TOKYO OLYMPICS: Yulo makes vault final but falters in other events; Magno, Petecio advance to next round while others fall

TOKYO OLYMPICS campaigners Yuka Saso, EJ Obiena, Hidilyn Diaz and Carlos Yulo; gunning for the elusive gold

TOKYO/MANILA – The Philippines’ bright hope for the elusive gold medal in the Tokyo Olympics Carlos Yulo, has faltered in several events in the gymnastic competitions but salvaged a chance at ac medal after qualifying for the finals in the men’s artistic gymnastics vault event following the conclusion of the preliminary round on Saturday night at the Ariake Gymnastics Centre in the Japanese capital.

Other bright hopes for gold, golfer Yuka Saso, weightlifter Hidilyn Diaz, polevaulter EJ Obiena are still scheduled for play for their events.

Any Filipino athlete who will win gold in the Tokyo Olympics will get home with P30 million while the silver medalist will earn P20 million other prizes.

Yulo placed sixth in the vault with an average of 14.712 points after two jumps, well within the Top 8 cutoff.

Filipina boxer Irish Magno, meanwhile, took a win at the start of the Tokyo Olympics campaign on Sunday at the Kokugikan Stadium in the Japanese capital after beating Kenya’s Christine Ongare.

A day earlier, Nesthy Petecio’s quest for a Tokyo Olympics gold got off to a good start after she beat Marcelat Sakobi Matshu of Congo in the first round of the women’s featherweight boxing event at the Kokugikan Arena in the Japanese capital.

After a tight first round, Petecio showed her dominant form in the final six minutes to edge Matshu.

Filipino shooter Jayson Valdez placed 44th in the men’s 10-meter rifle competition while Filipina swimmer Remedy Rule finished 25th in the women’s 100-meter butterfly event, which means they failed the cutoff for the semifinals.

Kurt Barbosa also failed in his medal bid after South Korean Jang Jun, the reigning world number one in the men’s under-58-kg. taekwondo division, beat him in the first round of the Tokyo Olympics taekwondo event.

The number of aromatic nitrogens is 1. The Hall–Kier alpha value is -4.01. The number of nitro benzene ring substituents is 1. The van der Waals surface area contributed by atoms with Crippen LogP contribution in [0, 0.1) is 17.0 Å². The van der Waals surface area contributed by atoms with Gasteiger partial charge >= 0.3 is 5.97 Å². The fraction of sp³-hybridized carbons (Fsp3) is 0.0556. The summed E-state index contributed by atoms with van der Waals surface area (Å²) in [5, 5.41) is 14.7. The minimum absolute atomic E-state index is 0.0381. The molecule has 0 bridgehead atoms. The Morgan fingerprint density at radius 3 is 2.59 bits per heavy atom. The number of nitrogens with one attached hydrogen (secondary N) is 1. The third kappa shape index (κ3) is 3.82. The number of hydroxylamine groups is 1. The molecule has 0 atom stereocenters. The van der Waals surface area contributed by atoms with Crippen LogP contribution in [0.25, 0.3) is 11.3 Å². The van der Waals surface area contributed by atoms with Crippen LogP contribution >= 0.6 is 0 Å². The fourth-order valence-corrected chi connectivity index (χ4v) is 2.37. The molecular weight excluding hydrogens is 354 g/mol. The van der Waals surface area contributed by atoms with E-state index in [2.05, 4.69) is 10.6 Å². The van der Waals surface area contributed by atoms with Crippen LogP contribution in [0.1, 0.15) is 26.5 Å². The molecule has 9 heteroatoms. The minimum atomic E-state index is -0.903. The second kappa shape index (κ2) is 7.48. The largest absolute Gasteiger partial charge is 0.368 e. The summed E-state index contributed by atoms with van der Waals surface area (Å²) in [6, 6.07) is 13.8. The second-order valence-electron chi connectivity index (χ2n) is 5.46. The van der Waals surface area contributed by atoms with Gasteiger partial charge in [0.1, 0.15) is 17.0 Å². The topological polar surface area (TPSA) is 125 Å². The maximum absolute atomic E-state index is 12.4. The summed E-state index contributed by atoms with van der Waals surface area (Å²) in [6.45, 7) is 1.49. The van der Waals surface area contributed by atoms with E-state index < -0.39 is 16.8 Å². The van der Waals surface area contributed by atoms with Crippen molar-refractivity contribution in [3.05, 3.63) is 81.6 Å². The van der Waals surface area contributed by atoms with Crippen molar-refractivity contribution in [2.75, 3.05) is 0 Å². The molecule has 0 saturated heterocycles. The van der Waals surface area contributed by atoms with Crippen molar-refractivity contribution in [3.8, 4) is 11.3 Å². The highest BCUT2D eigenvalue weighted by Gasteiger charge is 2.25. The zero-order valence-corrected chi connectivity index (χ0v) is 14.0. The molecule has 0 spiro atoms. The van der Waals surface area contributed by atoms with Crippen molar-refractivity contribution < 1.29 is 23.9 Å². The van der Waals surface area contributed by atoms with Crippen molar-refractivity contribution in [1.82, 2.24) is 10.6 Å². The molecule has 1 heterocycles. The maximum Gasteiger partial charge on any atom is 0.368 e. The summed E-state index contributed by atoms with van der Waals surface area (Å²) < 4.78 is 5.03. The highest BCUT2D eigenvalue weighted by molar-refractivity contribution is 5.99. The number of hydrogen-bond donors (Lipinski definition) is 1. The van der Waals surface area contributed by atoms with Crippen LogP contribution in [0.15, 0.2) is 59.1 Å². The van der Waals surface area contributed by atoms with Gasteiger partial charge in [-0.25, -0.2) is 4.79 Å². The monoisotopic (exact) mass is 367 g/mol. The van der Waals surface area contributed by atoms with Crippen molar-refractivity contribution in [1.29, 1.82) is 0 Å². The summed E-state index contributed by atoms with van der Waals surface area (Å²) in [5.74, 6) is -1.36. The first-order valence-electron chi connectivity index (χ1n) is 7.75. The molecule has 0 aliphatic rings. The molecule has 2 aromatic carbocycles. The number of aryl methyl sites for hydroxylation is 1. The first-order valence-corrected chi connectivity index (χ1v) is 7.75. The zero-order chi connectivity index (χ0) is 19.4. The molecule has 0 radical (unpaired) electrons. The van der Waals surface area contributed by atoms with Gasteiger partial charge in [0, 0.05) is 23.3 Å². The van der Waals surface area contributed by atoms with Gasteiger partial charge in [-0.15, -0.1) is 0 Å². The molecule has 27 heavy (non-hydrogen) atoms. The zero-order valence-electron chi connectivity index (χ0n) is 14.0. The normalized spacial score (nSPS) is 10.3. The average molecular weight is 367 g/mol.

Valdez started off slow before finding his rhythm in the fourth and fifth series, but his six-round total of 612.6 was only good for 44th among 47 competitors.

Shin Jeah-Wan of South Korea and Artur Davtyan of Armenia topped the qualifiers after getting identical 14.866 averages.

Turkey’s Ahmet Onder got the last ride to Monday’s finals after snatching the tiebreaker over South Korea’s Yang Hak-Seon.

However, Yulo faltered in the other disciplines, including the floor exercise.

Yulo, the 2019 world champion in the floor and the world number one, crashed out in the said discipline, only scoring 13.566 points, good for a tie for 43rd place with Ukraine’s Petro Pakhniuk.

Pakhniuk clinched the tiebreaker on a better execution score.

Yulo started his routine on a sour note with two failed landings, which summed up the rough outing for him in his pet event.

Russia’s Nikita Nagornyy, who many believe would be Yulo’s biggest rival for the floor gold, made the final after landing in second place with 15.066, behind the 15.2 of Israel’s Artem Dolgopyat, another known favorite for the championship.

Yulo also landed 55th in the parallel bars, another known strength of his, 24th in the rings, 63rd in the horizontal bars, and 69th in the pommel horse.

He finished 47th in the all-around race, way outside of the Top 24 cutoff even if the limit of having only two gymnasts per country has been put in place.

Meanwhile, swimmer Remedy Rule missed out on making the semifinals of the women’s 100-meter butterfly event.

Playing in Lane 3 of Heat 2, Rule clocked in at 59.68 seconds, some 0.3 seconds behind heat winner Ellen Walshe of Ireland.

Despite the strong performances, both Walshe and Rule were outside of the semifinal cup as the 16 fastest swimmers after Round 1 already qualified.

Walshe and Rule ranked 24th and 25th, respectively, out of the 33 swimmers, as they missed the Top 16 by a full second.

Zhang Yufei of China and Emma McKeon of Australia ruled the preliminary phase after finishing tied for first place in Heat 5 at 55.82 seconds.

Defending champion and world record holder Sarah Sjoestroem of Sweden came in third overall after topping Heat 4 at 56.18 seconds.

McKeon’s teammate, Brianna Throssell, earned the last semifinal spot after clocking in at 58.08 seconds.

Rule’s stint in the Tokyo Olympics is not yet over as she will compete in the 200-meter fly next week.